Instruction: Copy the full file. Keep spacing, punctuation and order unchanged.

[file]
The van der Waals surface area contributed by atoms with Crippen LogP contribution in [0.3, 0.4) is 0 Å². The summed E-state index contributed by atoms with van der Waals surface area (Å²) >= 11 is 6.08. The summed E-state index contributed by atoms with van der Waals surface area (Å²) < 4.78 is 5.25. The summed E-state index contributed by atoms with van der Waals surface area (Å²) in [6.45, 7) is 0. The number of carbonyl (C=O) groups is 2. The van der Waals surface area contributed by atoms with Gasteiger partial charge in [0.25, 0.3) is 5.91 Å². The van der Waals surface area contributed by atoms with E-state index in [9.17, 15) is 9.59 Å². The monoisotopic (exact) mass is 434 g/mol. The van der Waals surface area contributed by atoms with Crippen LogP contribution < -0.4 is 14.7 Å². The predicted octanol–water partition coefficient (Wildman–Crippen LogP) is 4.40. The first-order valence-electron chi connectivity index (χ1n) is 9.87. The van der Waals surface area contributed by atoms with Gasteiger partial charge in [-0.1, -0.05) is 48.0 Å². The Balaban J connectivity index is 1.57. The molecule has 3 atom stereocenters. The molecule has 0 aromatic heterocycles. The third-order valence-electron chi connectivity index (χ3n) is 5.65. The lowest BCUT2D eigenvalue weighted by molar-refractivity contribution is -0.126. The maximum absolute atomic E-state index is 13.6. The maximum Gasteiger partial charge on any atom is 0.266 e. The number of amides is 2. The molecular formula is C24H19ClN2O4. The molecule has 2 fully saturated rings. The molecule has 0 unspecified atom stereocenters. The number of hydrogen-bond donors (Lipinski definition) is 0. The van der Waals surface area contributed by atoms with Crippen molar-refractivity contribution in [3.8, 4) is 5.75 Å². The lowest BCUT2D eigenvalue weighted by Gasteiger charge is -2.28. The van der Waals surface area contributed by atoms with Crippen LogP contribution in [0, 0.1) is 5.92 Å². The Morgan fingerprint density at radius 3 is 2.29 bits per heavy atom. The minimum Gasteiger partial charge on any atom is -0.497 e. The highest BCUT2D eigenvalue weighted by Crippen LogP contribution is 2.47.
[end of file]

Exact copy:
The van der Waals surface area contributed by atoms with Crippen LogP contribution in [0.3, 0.4) is 0 Å². The summed E-state index contributed by atoms with van der Waals surface area (Å²) >= 11 is 6.08. The summed E-state index contributed by atoms with van der Waals surface area (Å²) < 4.78 is 5.25. The summed E-state index contributed by atoms with van der Waals surface area (Å²) in [6.45, 7) is 0. The number of carbonyl (C=O) groups is 2. The van der Waals surface area contributed by atoms with Gasteiger partial charge in [0.25, 0.3) is 5.91 Å². The van der Waals surface area contributed by atoms with E-state index in [9.17, 15) is 9.59 Å². The monoisotopic (exact) mass is 434 g/mol. The van der Waals surface area contributed by atoms with Crippen LogP contribution < -0.4 is 14.7 Å². The predicted octanol–water partition coefficient (Wildman–Crippen LogP) is 4.40. The first-order valence-electron chi connectivity index (χ1n) is 9.87. The van der Waals surface area contributed by atoms with Gasteiger partial charge in [-0.1, -0.05) is 48.0 Å². The Balaban J connectivity index is 1.57. The molecule has 3 atom stereocenters. The molecule has 0 aromatic heterocycles. The third-order valence-electron chi connectivity index (χ3n) is 5.65. The lowest BCUT2D eigenvalue weighted by molar-refractivity contribution is -0.126. The maximum absolute atomic E-state index is 13.6. The maximum Gasteiger partial charge on any atom is 0.266 e. The number of amides is 2. The molecular formula is C24H19ClN2O4. The molecule has 2 fully saturated rings. The molecule has 0 unspecified atom stereocenters. The number of hydrogen-bond donors (Lipinski definition) is 0. The van der Waals surface area contributed by atoms with Crippen molar-refractivity contribution in [3.8, 4) is 5.75 Å². The lowest BCUT2D eigenvalue weighted by Gasteiger charge is -2.28. The van der Waals surface area contributed by atoms with Crippen LogP contribution in [0, 0.1) is 5.92 Å². The Morgan fingerprint density at radius 3 is 2.29 bits per heavy atom. The minimum Gasteiger partial charge on any atom is -0.497 e. The highest BCUT2D eigenvalue weighted by Crippen LogP contribution is 2.47.